Turning the negative development of a membership change into a positive development is always an aim. “It’s never a good thing to have a line-up change really, but if that situation arises, then you have to try to make the best out of it, and that’s something that we’ve always done,” the axe-slinger feels. “If you have to have a membership change, you must go out and find somebody who’s equal if not better, because there’s no point in taking a step backwards. There’s no point in finding a lesser drummer or a lesser guitarist, or whatever, because that’s detrimental to what you’re trying to achieve. If we have a line-up change and we find somebody better, then we know we can improve the band, so for sure. We always try to turn those negatives into a positive thing, and move on.”

Onslaught 2011 (l-r): Nige Rockett, Sy Keeler, Jeff Williams, Steve Grice and
Andy Rosser-Davies

‘Dead Man Walking’’s Judas Priest vibe emanates more from the Brummie quintet’s Painkiller (September 1990) period, meanwhile. “More the Painkiller type of stuff really, yeah,” Nige confirms. “I think that’s where they get a bit more relentless with the drums, just driving away at you. We’ve always been big Priest fans anyway, especially Sy – he loves (Rob) Halford’s vocals and stuff like that. It was a nice little nod to that, I think.”

‘Dead Man Walking’ lyrically concerns “just general hatred that goes on in the world. There’ve been so many situations throughout time, with even Jesus Christ and his alleged disciples (laughs). It can go back through there where people basically screw you over, and how you feel about that when people do that. It’s just a hate song. There’s so much hate in the world. I think a lot of people can relate to the lyrics on that, because there’s always somebody out there who’s really gonna piss you off and make you feel that way. It’s just a generic hate song.”

Such lyrics are timeless in some respects, because hate is an emotion which has existed for millennia, and will continue to do so. “With ‘Fuel For My Fire’, it’s the same kind of thing,” the axeman compares. “You go through life, and a lot of people piss you off. We just had this really cool idea for that, and ‘Fuel For My Fire’ had the same kind of basis as ‘Dead Man Walking’. There’s kind of a link between the two. As I said, a lot of people are gonna relate to those lyrics. I think they’ll be good sing-along tracks live especially, because people can really feel where they’re coming from.”

Vocalists generally assume the duty of penning lyrics for the most part, yet Nige solely takes on that aforementioned mantle. “I’ve written the lyrics from day one in the band, ever since we’ve been together,” he shares. “It’s something that Sy feels particularly comfortable doing, really. He’s never written any lyrics for Onslaught at all. He’s happy to work that way, and whatever I write, he’s such a fantastic interpreter of my lyrics. It’s amazing that he actually gets such emotion and such feeling across. He loves the way I write, and I love the way he sings my words. It works great for both of us, so we never really need to change that.”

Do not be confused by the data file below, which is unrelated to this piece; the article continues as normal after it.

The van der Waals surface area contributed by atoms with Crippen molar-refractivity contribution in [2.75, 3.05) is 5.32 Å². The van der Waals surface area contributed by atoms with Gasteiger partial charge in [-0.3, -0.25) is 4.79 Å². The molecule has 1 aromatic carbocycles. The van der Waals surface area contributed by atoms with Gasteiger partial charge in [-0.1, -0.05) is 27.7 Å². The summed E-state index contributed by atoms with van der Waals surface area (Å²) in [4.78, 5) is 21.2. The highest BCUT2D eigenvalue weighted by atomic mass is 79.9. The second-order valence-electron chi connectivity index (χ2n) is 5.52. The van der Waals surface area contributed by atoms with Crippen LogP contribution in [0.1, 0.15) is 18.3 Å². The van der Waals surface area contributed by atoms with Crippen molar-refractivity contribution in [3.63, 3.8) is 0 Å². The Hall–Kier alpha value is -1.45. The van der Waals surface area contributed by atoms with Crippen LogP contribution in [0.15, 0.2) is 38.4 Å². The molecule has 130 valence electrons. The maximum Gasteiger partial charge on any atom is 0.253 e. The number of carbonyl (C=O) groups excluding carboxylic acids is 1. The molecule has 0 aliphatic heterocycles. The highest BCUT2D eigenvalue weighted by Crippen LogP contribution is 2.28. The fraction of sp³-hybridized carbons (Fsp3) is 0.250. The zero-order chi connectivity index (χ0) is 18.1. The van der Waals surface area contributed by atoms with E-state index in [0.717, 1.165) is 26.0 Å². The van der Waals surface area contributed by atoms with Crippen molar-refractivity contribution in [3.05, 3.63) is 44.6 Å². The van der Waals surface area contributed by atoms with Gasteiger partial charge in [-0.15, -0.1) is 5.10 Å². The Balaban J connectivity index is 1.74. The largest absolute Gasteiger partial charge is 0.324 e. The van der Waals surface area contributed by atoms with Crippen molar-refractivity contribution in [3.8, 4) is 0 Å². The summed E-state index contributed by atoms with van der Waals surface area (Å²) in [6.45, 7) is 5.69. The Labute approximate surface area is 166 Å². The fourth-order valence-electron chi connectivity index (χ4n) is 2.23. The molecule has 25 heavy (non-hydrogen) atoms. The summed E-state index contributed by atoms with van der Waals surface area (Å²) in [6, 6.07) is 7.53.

Overall, the guitarist’s rhythm work wasn’t simple for him to master. “It was very difficult, some of it,” he laughs. “I really had to put a lot of hours into practising to get it nailed on. It’s a lot more intricate I would say than on past albums. We’ve been able to expand our musical horizons a little bit, I think. The album’s far more technical than anything we’ve ever done before, but at the same time, thrash metal’s all about catchy riffs. We still need to balance the line between technicality, and having very cool riffs that are gonna stick in people’s heads. I think if it goes a little too technical, it kind of whizzes over the top of people because there’s too much going on. That’s something we pride ourselves on; trying to write good, memorable riffs, as well as trying to make them more interesting this time around as well.”

It’s a shame not all fellow music listeners share the same pattern of thought. Full-lengths are recorded for listening pleasure, not for merely impressing fellow guitarists. “That’s it,” Nige concurs. “As I said, if you listen to the early records, then thrash is all about hooks and vocal melodies, and catchy lines and great riffs. That was what was the real challenge for us this time, because we wanted to be a little more technical just to make this album a little more varied from our past. As you say though, it’s got to be catchy. People have got to remember those riffs, otherwise – like you say – you’re not gonna sell records.”

Authoring material is more about penning great compositions, as opposed to playing technically difficult parts just for the sake of it. “That’s it,” the songwriter approves. “You hit the nail on the head there. Everything is about the song. Even the solos I think have gotta have some kind of hooks in them, or some kind of catchiness, because every little instrument in there is there to make the song, and that’s how it’s gotta be. So yeah, that’s the way we work. That’s our philosophy; from the first time we started, it’s been all about the song.”